Confusion, Sweet Confusion: The Commuter Relief Act

Two weeks ago, on June 1st, I wrote an article for Commute by Bike explaining the Commuter Relief Act. This proposed piece of legislation was introduced by longtime bicycle advocate U.S. House Representative Earl Blumenauer, D-Ore, and it seeks to incentivize “public transit benefits, vanpools, and other market-based solutions.”

One of the provisions that was listed on Rep. Blumenauer’s website was an increase in the allowable bike benefit, from $20 to $40 per month,  that employers can provide to employees who choose to commute to work by bike. This increase in bike benefits was subsequently reported by a number of bicycle-centric organizations, including the League of American Bicyclists and Streetsblog Capitol Hill.

Congresman Earl Blumenauer (D-Ore.)
Congresman Earl Blumenauer (D-Ore.) | Photo: BikePortland

When researching my piece for Commute by Bike, I referenced many well-respected bike sites–from Rep. Blumenauer’s official site to reputable bike blogs such as the League of American Bicyclists and Streetsblog. All of the information regarding the increase in bike benefits was consistent; the amount would increase from $20 to $40 per month and could also be combined with other transit benefits if the Commuter Relief Act was adopted.

Admittedly, I was late to the party, reporting on the act more than a week after it was announced by Blumenauer, but the responses to the post came pouring in. Some people stated that we should stop using government funds to subsidize transportation in general and let the economics of riding a bike versus driving a car speak for themselves. Others questioned whether $40 was enough to make anyone change his or her lifestyle or if there was any chance that this legislation would even make it through the House. One reader, Jon, asked where this increase to $40 was actually written in the bill.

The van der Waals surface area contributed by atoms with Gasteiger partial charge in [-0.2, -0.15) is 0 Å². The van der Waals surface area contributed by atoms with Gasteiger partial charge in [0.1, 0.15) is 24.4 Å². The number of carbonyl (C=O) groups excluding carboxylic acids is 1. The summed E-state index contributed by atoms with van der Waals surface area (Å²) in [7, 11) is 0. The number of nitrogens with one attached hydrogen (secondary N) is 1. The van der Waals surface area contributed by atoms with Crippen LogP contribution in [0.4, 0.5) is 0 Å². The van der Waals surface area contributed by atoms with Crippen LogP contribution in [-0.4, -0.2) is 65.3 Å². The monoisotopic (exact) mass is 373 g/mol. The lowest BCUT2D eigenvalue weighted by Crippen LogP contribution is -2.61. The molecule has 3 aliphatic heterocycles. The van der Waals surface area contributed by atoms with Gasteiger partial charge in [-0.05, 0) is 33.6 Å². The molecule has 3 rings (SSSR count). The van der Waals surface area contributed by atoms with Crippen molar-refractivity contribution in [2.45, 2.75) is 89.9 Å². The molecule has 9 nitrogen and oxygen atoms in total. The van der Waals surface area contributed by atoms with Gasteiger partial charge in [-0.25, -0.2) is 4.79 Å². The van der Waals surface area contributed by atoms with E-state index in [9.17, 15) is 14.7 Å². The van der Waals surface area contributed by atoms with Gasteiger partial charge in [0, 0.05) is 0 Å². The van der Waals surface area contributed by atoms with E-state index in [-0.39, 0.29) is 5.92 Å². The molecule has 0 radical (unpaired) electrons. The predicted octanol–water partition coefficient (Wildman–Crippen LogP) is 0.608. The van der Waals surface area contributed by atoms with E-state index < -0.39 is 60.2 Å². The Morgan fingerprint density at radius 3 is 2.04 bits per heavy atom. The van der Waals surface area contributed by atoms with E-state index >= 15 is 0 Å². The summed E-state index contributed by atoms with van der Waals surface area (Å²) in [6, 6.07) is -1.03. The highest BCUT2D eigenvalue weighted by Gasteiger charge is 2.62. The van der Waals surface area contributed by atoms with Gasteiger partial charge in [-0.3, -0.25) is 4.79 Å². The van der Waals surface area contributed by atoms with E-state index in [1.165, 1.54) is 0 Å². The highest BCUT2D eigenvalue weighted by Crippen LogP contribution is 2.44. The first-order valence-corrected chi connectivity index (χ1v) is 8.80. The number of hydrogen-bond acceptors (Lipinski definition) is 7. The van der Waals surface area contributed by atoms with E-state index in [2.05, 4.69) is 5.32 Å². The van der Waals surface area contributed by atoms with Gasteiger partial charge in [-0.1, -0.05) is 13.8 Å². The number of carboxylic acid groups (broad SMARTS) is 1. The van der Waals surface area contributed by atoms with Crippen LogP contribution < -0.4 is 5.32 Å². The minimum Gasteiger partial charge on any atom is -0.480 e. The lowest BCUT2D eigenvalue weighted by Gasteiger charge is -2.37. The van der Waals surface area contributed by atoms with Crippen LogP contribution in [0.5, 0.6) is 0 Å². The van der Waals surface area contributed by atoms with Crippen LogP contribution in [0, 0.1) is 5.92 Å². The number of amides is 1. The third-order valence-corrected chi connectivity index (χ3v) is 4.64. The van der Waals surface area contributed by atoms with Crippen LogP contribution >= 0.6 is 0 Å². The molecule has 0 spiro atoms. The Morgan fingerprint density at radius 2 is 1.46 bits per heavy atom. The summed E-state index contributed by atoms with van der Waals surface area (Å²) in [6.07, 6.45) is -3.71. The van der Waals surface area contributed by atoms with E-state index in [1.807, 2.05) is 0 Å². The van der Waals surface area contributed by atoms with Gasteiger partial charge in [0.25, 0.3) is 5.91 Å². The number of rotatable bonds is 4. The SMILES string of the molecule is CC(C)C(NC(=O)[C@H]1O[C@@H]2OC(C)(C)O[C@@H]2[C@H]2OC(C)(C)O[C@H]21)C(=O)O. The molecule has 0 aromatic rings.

As it turns out, Jon posed an excellent question. I am not a lawyer, but I could not locate language in the bill itself that indicated an increase in bike benefits to $40.

In an attempt to clarify the discrepancy between the bill and the explanation on Rep. Blumenaur’s site, I filled out a contact form on his website, within which I was required to include my name and address. After spending approximately twenty minutes carefully crafting my questions to the congressman, I sent the message, only to receive the following response:

Screen Shot of Blumenauer Contact Form

Apparently, despite the fact that representatives can serve on national committees and propose legislation that can affect all Americans, you must have the correct zip code to ask the corresponding congressman a question.

Interestingly, the paragraph regarding the increase to bike benefits is no longer present on Rep. Blumenauer’s website, although the $40 benefit is still referenced in another explanation of change. Additionally, according to Jon’s comment on Commute By Bike, someone at the League confirmed his suspicion, although the League has not yet updated the blog post or responded to me directly.

MultiModal Transportation - $40 Benefit

What does all of this mean? It means that politicians’ websites are not always completely accurate when explaining proposed legislation. It means that reports regarding legislation do not always get it right the first time. And it means that getting a straight answer is not always an easy task.